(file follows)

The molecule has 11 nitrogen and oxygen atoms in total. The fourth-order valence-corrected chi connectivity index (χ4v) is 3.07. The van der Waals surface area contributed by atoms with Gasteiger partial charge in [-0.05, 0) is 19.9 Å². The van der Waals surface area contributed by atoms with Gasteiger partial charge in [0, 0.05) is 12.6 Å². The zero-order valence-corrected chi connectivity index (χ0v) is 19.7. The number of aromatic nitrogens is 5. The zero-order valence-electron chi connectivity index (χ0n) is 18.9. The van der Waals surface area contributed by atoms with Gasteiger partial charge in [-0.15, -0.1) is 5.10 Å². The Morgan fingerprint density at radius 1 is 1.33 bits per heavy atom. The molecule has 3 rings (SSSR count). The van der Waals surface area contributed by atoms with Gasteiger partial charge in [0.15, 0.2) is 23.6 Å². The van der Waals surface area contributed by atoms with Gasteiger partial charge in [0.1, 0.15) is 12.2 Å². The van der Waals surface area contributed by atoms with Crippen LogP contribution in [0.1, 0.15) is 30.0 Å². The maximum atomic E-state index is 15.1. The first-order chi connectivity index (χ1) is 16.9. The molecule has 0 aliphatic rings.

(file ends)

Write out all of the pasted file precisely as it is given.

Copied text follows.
The molecule has 11 nitrogen and oxygen atoms in total. The fourth-order valence-corrected chi connectivity index (χ4v) is 3.07. The van der Waals surface area contributed by atoms with Gasteiger partial charge in [-0.05, 0) is 19.9 Å². The van der Waals surface area contributed by atoms with Gasteiger partial charge in [0, 0.05) is 12.6 Å². The zero-order valence-corrected chi connectivity index (χ0v) is 19.7. The number of aromatic nitrogens is 5. The zero-order valence-electron chi connectivity index (χ0n) is 18.9. The van der Waals surface area contributed by atoms with Gasteiger partial charge in [-0.15, -0.1) is 5.10 Å². The Morgan fingerprint density at radius 1 is 1.33 bits per heavy atom. The molecule has 3 rings (SSSR count). The van der Waals surface area contributed by atoms with Gasteiger partial charge in [0.15, 0.2) is 23.6 Å². The van der Waals surface area contributed by atoms with Gasteiger partial charge in [0.1, 0.15) is 12.2 Å². The van der Waals surface area contributed by atoms with Crippen LogP contribution in [0.1, 0.15) is 30.0 Å². The maximum atomic E-state index is 15.1. The first-order chi connectivity index (χ1) is 16.9. The molecule has 0 aliphatic rings.